ABI LAUNCHES SIXTH ANNUAL WRITING COMPETITION FOR LAW STUDENTS
Law school students are invited to submit a paper between now and March 4, 2014 for ABI's Sixth Annual Bankruptcy Law Student Writing Competition. ABI will extend a complimentary one-year membership to all students who participate in this year's competition. Eligible submissions should focus on current issues regarding bankruptcy jurisdiction, bankruptcy litigation, or evidence issues in bankruptcy cases or proceedings. The first-place winner, sponsored by Invotex Group, Inc., will receive a cash prize of $2,000 and publication of his or her paper in the ABI Journal. The second-place winner, sponsored by Jenner & Block LLP, will receive a cash prize of $1,250 and publication of his or her paper in an ABI committee newsletter. The third-place winner, sponsored by Thompson & Knight LLP, will receive a cash prize of $750 plus publication of his or her paper in an ABI committee newsletter. For competition participation and submission guidelines, please visit http://papers.abi.org.
DETROIT EMERGENCY MANAGER KEVYN ORR TO KEYNOTE ABI'S 32ND ANNUAL SPRING MEETING ON APRIL 25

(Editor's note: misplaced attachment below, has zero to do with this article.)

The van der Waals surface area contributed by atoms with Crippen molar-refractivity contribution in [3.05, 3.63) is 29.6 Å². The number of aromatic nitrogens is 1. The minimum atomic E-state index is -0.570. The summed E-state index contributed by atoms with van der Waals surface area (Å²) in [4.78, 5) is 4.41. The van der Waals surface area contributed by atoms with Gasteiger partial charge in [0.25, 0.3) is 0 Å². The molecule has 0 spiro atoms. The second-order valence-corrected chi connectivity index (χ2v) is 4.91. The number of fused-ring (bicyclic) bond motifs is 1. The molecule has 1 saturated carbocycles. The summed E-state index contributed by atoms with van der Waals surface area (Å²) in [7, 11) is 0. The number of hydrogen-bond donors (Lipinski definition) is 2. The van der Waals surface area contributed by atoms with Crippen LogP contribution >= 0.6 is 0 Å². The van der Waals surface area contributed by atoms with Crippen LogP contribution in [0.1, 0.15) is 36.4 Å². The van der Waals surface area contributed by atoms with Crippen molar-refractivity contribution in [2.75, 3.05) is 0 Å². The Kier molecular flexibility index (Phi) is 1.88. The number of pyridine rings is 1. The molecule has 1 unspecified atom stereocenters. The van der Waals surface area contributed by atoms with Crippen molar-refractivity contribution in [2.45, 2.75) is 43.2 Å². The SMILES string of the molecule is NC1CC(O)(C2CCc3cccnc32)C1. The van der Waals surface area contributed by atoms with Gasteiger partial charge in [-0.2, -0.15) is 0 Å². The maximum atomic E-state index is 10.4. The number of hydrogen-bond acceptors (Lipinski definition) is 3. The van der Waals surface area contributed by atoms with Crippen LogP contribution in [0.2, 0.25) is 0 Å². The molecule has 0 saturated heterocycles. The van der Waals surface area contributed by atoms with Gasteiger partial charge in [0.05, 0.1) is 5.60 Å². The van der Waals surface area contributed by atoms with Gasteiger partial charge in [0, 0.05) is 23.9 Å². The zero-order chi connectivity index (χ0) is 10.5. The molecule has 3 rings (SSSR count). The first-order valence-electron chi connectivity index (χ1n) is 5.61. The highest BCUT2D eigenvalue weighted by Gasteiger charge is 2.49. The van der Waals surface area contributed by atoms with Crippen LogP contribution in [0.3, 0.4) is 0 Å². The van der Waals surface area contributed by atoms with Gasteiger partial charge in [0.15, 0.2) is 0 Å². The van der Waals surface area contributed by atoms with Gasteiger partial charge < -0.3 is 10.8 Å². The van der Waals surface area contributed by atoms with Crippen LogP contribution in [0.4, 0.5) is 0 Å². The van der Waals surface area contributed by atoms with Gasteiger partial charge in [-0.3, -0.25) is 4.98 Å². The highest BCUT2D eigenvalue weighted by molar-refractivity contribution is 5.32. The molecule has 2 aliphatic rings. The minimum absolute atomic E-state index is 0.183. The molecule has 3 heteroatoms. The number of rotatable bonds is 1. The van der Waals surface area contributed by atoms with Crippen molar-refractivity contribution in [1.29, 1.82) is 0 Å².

Kevyn Orr, emergency manager to the city of Detroit, will provide the keynote at the Friday Luncheon at ABI's 32nd Annual Spring Meeting at the JW Marriott in downtown Washington, D.C. The conference, taking place April 24-27, 2014, features a roster of the best national speakers, while the depth and scope of topics offer something for everyone. Specifically, four concurrent workshops will cover various "tracks," including programs for attorneys in commercial cases, a track for restructuring professionals, a track of professional development programming and a track dealing solely with consumer issues. The Annual Spring Meeting offers 18.25/22 hours of CLE/CPE credit, along with ethics credit totaling 3.25/4 hours. In addition, committee sessions will drill down on topics covered in the larger sessions to provide you with the most practical and varied CLE/CPE experience ever. Also featured will be a special half-day optional event sponsored by ABI and the FCBA titled "The Intersection of the FCC and Bankruptcy Law."
Sessions at the 2014 Annual Spring Meeting include:
- 18th Annual Great Debates
- Where the Work Is (and Isn't)
- The Ever-Changing Role of Committees
- Large Complex Trusts: A General Motors Case Study
- Municipal Bankruptcies
- Use of Governmental Assistance Programs in Chapter 13
- The Financial Professional’s Role in Out-of-Court Restructurings and Dissolutions
- Civility in the Restructuring Profession